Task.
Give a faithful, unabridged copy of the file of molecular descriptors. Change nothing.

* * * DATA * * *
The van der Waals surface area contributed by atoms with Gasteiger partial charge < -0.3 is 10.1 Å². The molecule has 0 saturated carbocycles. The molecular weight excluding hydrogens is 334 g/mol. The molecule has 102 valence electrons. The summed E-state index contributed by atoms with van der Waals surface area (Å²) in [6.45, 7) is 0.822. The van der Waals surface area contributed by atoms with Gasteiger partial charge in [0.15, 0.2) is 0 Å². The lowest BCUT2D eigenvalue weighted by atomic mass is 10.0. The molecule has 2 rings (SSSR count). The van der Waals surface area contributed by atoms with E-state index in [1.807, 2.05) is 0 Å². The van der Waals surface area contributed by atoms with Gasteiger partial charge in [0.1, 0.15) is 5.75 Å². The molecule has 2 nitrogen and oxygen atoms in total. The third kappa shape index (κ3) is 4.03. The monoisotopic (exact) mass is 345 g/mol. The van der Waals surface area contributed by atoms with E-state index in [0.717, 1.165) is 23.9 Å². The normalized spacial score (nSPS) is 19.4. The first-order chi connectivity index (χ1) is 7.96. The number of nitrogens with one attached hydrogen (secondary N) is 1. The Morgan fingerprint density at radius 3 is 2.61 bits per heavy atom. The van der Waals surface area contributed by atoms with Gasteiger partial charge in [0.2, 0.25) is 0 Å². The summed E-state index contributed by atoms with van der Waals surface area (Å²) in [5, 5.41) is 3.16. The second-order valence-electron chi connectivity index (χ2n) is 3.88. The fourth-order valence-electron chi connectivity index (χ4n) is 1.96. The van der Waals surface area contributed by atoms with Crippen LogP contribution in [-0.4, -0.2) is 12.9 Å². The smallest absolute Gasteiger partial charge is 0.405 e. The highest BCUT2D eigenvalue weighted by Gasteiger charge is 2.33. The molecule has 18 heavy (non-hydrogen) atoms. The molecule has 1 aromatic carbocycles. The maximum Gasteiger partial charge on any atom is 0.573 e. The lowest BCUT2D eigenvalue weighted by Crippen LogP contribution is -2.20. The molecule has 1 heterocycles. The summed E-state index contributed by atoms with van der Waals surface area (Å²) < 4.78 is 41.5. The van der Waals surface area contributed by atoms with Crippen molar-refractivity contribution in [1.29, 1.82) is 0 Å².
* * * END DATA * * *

The van der Waals surface area contributed by atoms with Gasteiger partial charge < -0.3 is 10.1 Å². The molecule has 0 saturated carbocycles. The molecular weight excluding hydrogens is 334 g/mol. The molecule has 102 valence electrons. The summed E-state index contributed by atoms with van der Waals surface area (Å²) in [6.45, 7) is 0.822. The van der Waals surface area contributed by atoms with Gasteiger partial charge in [0.15, 0.2) is 0 Å². The lowest BCUT2D eigenvalue weighted by atomic mass is 10.0. The molecule has 2 rings (SSSR count). The van der Waals surface area contributed by atoms with E-state index in [1.807, 2.05) is 0 Å². The van der Waals surface area contributed by atoms with Gasteiger partial charge in [0.1, 0.15) is 5.75 Å². The molecule has 2 nitrogen and oxygen atoms in total. The third kappa shape index (κ3) is 4.03. The monoisotopic (exact) mass is 345 g/mol. The van der Waals surface area contributed by atoms with E-state index in [0.717, 1.165) is 23.9 Å². The normalized spacial score (nSPS) is 19.4. The first-order chi connectivity index (χ1) is 7.96. The number of nitrogens with one attached hydrogen (secondary N) is 1. The Morgan fingerprint density at radius 3 is 2.61 bits per heavy atom. The van der Waals surface area contributed by atoms with Gasteiger partial charge in [0.2, 0.25) is 0 Å². The summed E-state index contributed by atoms with van der Waals surface area (Å²) in [5, 5.41) is 3.16. The second-order valence-electron chi connectivity index (χ2n) is 3.88. The fourth-order valence-electron chi connectivity index (χ4n) is 1.96. The van der Waals surface area contributed by atoms with Crippen LogP contribution in [-0.4, -0.2) is 12.9 Å². The smallest absolute Gasteiger partial charge is 0.405 e. The highest BCUT2D eigenvalue weighted by Gasteiger charge is 2.33. The molecule has 18 heavy (non-hydrogen) atoms. The molecule has 1 aromatic carbocycles. The maximum Gasteiger partial charge on any atom is 0.573 e. The lowest BCUT2D eigenvalue weighted by Crippen LogP contribution is -2.20. The molecule has 1 heterocycles. The summed E-state index contributed by atoms with van der Waals surface area (Å²) < 4.78 is 41.5. The van der Waals surface area contributed by atoms with Crippen molar-refractivity contribution in [1.29, 1.82) is 0 Å².